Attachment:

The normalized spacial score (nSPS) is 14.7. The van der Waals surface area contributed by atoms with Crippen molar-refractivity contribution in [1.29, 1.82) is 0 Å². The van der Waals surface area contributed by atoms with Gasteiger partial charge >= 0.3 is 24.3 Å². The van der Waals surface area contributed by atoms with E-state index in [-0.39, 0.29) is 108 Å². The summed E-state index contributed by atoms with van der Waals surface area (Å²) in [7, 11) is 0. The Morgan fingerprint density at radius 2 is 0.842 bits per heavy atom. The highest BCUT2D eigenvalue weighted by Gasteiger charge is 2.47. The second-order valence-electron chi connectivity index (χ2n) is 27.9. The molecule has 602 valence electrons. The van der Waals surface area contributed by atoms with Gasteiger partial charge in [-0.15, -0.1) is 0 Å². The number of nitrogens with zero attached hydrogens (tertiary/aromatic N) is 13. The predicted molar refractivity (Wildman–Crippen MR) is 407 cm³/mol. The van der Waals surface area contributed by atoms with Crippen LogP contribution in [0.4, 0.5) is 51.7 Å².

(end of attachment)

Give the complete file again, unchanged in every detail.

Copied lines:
The normalized spacial score (nSPS) is 14.7. The van der Waals surface area contributed by atoms with Crippen molar-refractivity contribution in [1.29, 1.82) is 0 Å². The van der Waals surface area contributed by atoms with Gasteiger partial charge >= 0.3 is 24.3 Å². The van der Waals surface area contributed by atoms with E-state index in [-0.39, 0.29) is 108 Å². The summed E-state index contributed by atoms with van der Waals surface area (Å²) in [7, 11) is 0. The Morgan fingerprint density at radius 2 is 0.842 bits per heavy atom. The highest BCUT2D eigenvalue weighted by Gasteiger charge is 2.47. The second-order valence-electron chi connectivity index (χ2n) is 27.9. The molecule has 602 valence electrons. The van der Waals surface area contributed by atoms with Gasteiger partial charge in [-0.15, -0.1) is 0 Å². The number of nitrogens with zero attached hydrogens (tertiary/aromatic N) is 13. The predicted molar refractivity (Wildman–Crippen MR) is 407 cm³/mol. The van der Waals surface area contributed by atoms with Crippen LogP contribution in [0.4, 0.5) is 51.7 Å².